Clients have consistently commended Parminder for his innate ability to delve straight to the heart of their matter and offer succinct, effective advice that best serves their interests and leads to the best outcome achievable. Clients also often compliment him for his patient, attentive manner and his care and unwavering perseverance in pursuing success on their behalf.
Although some of Parminder’s reported cases appear further below, it must be borne in mind that owing to his skill in drafting and negotiation, his clients have often secured success in out of court settlements (most often at the Court of Appeal) resulting in many of Parminder’s complex arguments not yet being deployed in court, most commonly due to an opposing party settling to avoid a published judgment creating binding legal precedent against them (whilst also paying Parminder’s client’s legal costs).
Parminder’s LinkedIn Profile may be seen here: https://www.linkedin.com/in/parmsaini/
Parminder can be contacted via his clerks or by email at email@example.com
Parminder was previously a Music Scholarship holder and he plays a range of instruments from classical Piano and Bassoon to Spanish guitar. His interests away from the Bar include film, screenwriting, travel, classic cars, and the history and philosophy of Sikhism. Parminder also has a keen interest in language and continues to learn several languages.
“Parminder’s key to success is his preparation. He goes above and beyond any other barrister I have seen and he is always determined to give his best shot.”
Legal 500 2023
“Whenever he speaks, the judges listen attentively to every word he says without interruption. He is the most persuasive advocate I have ever instructed and always manages to impress every lay client who hires him.”
Legal 500 2022
R, (Pathan) v SSHD [UKSC 2018/0194]
Following an adverse decision from the Court of Appeal, Parminder was brought in to take the matter to the Supreme Court. He obtained permission to appeal to the Supreme Court in March 2019 in an appeal concerning fundamental principles of procedural fairness and substantive unfairness in public law arising from the SSHD’s refusal to grant 60 days to Tier 2 Migrants to find alternate sponsors in contrast to the treatment given to Tier 4 Students in the light of Patel (revocation of sponsor licence – fairness) India  UKUT 211 (IAC). This is the first appeal in the history of the House of Lords and the Supreme Court which raises fairness in public law decision-making in the context of immigration, particularly under the Points-Based System regime.
R, (Balajigari & Ors) v SSHD  1 WLR 4647
Parminder successfully represented one of four appellants in landmark linked appeals before the Court of Appeal concerning the refusal of settlement to PBS migrants arising from aspersions cast upon their character, conduct and associations arising from late amendments made to their Tax Returns in an unprecedented joint operation to prevent fraud launched by the Home Office in conjunction with HMRC. The Court’s unprecedented judgment gave guidance in relation to procedural fairness in the SSHD’s refusals of such matters via the Administrative Review process and gave guidance in relation to a wholly new “minded to refuse” process whereby the Home Office would put applicants on notice of its concerns and give them the opportunity to raise the existence of their human rights which would trigger rights of appeal in respect of the private lives of those migrants being interfered with where the Home Office sought to refuse settlement.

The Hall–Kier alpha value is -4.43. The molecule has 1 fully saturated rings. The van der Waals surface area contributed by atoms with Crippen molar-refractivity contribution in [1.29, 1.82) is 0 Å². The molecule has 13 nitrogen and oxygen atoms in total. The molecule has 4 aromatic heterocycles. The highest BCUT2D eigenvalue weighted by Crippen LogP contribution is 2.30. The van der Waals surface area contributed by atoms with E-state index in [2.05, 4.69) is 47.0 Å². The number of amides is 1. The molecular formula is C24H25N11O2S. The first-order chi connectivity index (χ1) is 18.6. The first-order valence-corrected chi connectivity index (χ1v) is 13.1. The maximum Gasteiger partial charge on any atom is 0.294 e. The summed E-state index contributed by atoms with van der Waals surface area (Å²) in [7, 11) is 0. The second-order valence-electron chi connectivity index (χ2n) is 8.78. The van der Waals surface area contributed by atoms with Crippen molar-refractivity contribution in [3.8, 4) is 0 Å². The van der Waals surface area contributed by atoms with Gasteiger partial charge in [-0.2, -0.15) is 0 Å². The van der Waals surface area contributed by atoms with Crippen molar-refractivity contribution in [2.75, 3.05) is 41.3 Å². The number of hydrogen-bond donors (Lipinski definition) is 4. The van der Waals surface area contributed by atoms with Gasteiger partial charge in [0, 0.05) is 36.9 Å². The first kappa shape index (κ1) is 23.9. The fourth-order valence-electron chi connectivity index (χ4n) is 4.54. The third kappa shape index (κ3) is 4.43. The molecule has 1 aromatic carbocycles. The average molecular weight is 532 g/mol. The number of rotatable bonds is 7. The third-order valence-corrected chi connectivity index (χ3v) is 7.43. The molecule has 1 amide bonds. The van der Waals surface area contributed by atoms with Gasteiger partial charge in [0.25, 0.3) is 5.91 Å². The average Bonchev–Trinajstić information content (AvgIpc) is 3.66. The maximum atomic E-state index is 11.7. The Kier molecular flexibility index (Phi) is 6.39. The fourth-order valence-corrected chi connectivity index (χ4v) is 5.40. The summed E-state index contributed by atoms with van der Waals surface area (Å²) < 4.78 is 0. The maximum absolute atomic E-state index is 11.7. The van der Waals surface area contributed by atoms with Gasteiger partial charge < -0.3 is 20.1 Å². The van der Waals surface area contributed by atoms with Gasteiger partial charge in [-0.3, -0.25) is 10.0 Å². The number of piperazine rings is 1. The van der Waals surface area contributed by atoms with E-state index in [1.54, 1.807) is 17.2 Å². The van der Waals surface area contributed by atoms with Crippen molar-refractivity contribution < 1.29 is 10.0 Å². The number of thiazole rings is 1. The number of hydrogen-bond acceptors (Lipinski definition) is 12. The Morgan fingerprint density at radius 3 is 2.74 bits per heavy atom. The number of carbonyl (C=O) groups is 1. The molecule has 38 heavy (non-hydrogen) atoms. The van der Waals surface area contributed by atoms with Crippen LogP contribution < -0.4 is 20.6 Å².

Lounes C-165/16 (Citizenship of the Union: Border checks: Judgment)  3 WLR 375
Parminder successfully represented the appellant in a landmark referral from the High Court (see Lang, J’s judgment and referral: R, (Lounes) v SSHD  EWHC 436 (Admin)) concerning the amendment to the EEA Regulations precluding dual EEA-British nationals from being recognised as EU citizens precluding reliance upon free movement rights. The matter came before a 15-judge panel of the Grand Chamber of the European Court of Justice following which the CJEU accepted my argument that the failure to acknowledge free movement rights would violate Article 21(1) TFEU, thus defeating counter-arguments from the SSHD and intervention from Poland. The judgment resulted in the creation of a wholly new “derivative right of residence” and as a result, the EEA Regulations were amended in July 2018 in accordance with the ratio of the judgment (namely, that a non-EU national may benefit from a right of residence in the Member State in which his EU citizen family member resided before acquiring the nationality of that Member State in addition to her nationality of origin).
TZ (Pakistan) & PG (India) v SSHD  Imm AR 1301